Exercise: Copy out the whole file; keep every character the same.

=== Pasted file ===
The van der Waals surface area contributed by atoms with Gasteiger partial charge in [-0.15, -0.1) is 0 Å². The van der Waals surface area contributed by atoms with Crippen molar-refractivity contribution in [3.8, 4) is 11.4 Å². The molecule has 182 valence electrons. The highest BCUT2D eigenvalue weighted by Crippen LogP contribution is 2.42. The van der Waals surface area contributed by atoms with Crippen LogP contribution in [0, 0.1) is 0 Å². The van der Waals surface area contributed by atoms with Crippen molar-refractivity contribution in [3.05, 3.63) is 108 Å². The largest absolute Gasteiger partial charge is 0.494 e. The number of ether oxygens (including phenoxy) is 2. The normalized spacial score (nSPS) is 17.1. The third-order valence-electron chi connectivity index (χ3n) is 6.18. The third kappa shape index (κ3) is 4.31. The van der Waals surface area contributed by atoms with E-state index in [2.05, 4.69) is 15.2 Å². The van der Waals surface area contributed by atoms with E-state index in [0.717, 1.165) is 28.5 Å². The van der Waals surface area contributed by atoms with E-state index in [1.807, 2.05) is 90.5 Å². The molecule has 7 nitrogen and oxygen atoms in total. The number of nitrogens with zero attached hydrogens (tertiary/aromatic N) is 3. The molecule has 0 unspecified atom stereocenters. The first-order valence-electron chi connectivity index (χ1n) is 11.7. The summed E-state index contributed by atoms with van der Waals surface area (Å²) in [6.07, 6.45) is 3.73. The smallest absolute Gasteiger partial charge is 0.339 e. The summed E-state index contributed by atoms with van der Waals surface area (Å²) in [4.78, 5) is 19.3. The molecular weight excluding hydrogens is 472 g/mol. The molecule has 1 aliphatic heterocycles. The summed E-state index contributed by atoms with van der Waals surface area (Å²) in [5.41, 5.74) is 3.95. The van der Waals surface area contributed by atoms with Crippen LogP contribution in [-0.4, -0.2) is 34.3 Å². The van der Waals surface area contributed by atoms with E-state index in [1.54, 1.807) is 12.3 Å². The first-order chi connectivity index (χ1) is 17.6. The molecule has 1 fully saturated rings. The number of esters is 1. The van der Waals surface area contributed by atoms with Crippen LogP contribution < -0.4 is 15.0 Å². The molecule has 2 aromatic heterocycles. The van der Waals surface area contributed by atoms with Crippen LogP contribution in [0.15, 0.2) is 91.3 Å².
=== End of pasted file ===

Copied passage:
The van der Waals surface area contributed by atoms with Gasteiger partial charge in [-0.15, -0.1) is 0 Å². The van der Waals surface area contributed by atoms with Crippen molar-refractivity contribution in [3.8, 4) is 11.4 Å². The molecule has 182 valence electrons. The highest BCUT2D eigenvalue weighted by Crippen LogP contribution is 2.42. The van der Waals surface area contributed by atoms with Crippen LogP contribution in [0, 0.1) is 0 Å². The van der Waals surface area contributed by atoms with Crippen molar-refractivity contribution in [3.05, 3.63) is 108 Å². The largest absolute Gasteiger partial charge is 0.494 e. The number of ether oxygens (including phenoxy) is 2. The normalized spacial score (nSPS) is 17.1. The third-order valence-electron chi connectivity index (χ3n) is 6.18. The third kappa shape index (κ3) is 4.31. The van der Waals surface area contributed by atoms with E-state index in [2.05, 4.69) is 15.2 Å². The van der Waals surface area contributed by atoms with E-state index in [0.717, 1.165) is 28.5 Å². The van der Waals surface area contributed by atoms with E-state index in [1.807, 2.05) is 90.5 Å². The molecule has 7 nitrogen and oxygen atoms in total. The number of nitrogens with zero attached hydrogens (tertiary/aromatic N) is 3. The molecule has 0 unspecified atom stereocenters. The first-order valence-electron chi connectivity index (χ1n) is 11.7. The summed E-state index contributed by atoms with van der Waals surface area (Å²) in [6.07, 6.45) is 3.73. The smallest absolute Gasteiger partial charge is 0.339 e. The summed E-state index contributed by atoms with van der Waals surface area (Å²) in [4.78, 5) is 19.3. The molecular weight excluding hydrogens is 472 g/mol. The molecule has 1 aliphatic heterocycles. The summed E-state index contributed by atoms with van der Waals surface area (Å²) in [5.41, 5.74) is 3.95. The van der Waals surface area contributed by atoms with Crippen LogP contribution in [-0.4, -0.2) is 34.3 Å². The van der Waals surface area contributed by atoms with E-state index in [1.54, 1.807) is 12.3 Å². The first-order chi connectivity index (χ1) is 17.6. The molecule has 1 fully saturated rings. The number of esters is 1. The van der Waals surface area contributed by atoms with Crippen LogP contribution < -0.4 is 15.0 Å². The molecule has 2 aromatic heterocycles. The van der Waals surface area contributed by atoms with Crippen LogP contribution in [0.15, 0.2) is 91.3 Å².